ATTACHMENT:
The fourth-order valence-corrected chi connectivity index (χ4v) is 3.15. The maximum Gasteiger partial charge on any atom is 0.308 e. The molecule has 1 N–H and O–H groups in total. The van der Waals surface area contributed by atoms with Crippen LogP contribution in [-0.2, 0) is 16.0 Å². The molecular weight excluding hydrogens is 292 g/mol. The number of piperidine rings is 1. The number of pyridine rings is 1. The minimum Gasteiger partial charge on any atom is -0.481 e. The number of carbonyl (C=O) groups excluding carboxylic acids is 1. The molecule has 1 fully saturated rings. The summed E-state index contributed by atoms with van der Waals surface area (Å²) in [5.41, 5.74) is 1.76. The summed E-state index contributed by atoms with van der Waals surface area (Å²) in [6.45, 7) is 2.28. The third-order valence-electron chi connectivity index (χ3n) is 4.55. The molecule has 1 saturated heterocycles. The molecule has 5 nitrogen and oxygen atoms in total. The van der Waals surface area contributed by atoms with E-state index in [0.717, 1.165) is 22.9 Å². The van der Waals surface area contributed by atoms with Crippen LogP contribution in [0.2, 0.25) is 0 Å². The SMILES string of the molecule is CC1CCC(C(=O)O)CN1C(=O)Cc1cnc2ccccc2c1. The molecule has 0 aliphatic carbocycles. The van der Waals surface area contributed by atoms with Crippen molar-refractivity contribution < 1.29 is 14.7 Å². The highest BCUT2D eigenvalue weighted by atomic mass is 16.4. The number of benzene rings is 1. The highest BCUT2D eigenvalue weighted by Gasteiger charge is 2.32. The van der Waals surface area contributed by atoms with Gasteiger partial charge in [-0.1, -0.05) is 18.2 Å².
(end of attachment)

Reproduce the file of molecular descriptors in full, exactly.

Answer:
The fourth-order valence-corrected chi connectivity index (χ4v) is 3.15. The maximum Gasteiger partial charge on any atom is 0.308 e. The molecule has 1 N–H and O–H groups in total. The van der Waals surface area contributed by atoms with Crippen LogP contribution in [-0.2, 0) is 16.0 Å². The molecular weight excluding hydrogens is 292 g/mol. The number of piperidine rings is 1. The number of pyridine rings is 1. The minimum Gasteiger partial charge on any atom is -0.481 e. The number of carbonyl (C=O) groups excluding carboxylic acids is 1. The molecule has 1 fully saturated rings. The summed E-state index contributed by atoms with van der Waals surface area (Å²) in [5.41, 5.74) is 1.76. The summed E-state index contributed by atoms with van der Waals surface area (Å²) in [6.45, 7) is 2.28. The third-order valence-electron chi connectivity index (χ3n) is 4.55. The molecule has 1 saturated heterocycles. The molecule has 5 nitrogen and oxygen atoms in total. The van der Waals surface area contributed by atoms with E-state index in [0.717, 1.165) is 22.9 Å². The van der Waals surface area contributed by atoms with Crippen LogP contribution in [0.2, 0.25) is 0 Å². The SMILES string of the molecule is CC1CCC(C(=O)O)CN1C(=O)Cc1cnc2ccccc2c1. The molecule has 0 aliphatic carbocycles. The van der Waals surface area contributed by atoms with Crippen molar-refractivity contribution < 1.29 is 14.7 Å². The highest BCUT2D eigenvalue weighted by atomic mass is 16.4. The number of benzene rings is 1. The highest BCUT2D eigenvalue weighted by Gasteiger charge is 2.32. The van der Waals surface area contributed by atoms with Gasteiger partial charge in [-0.1, -0.05) is 18.2 Å².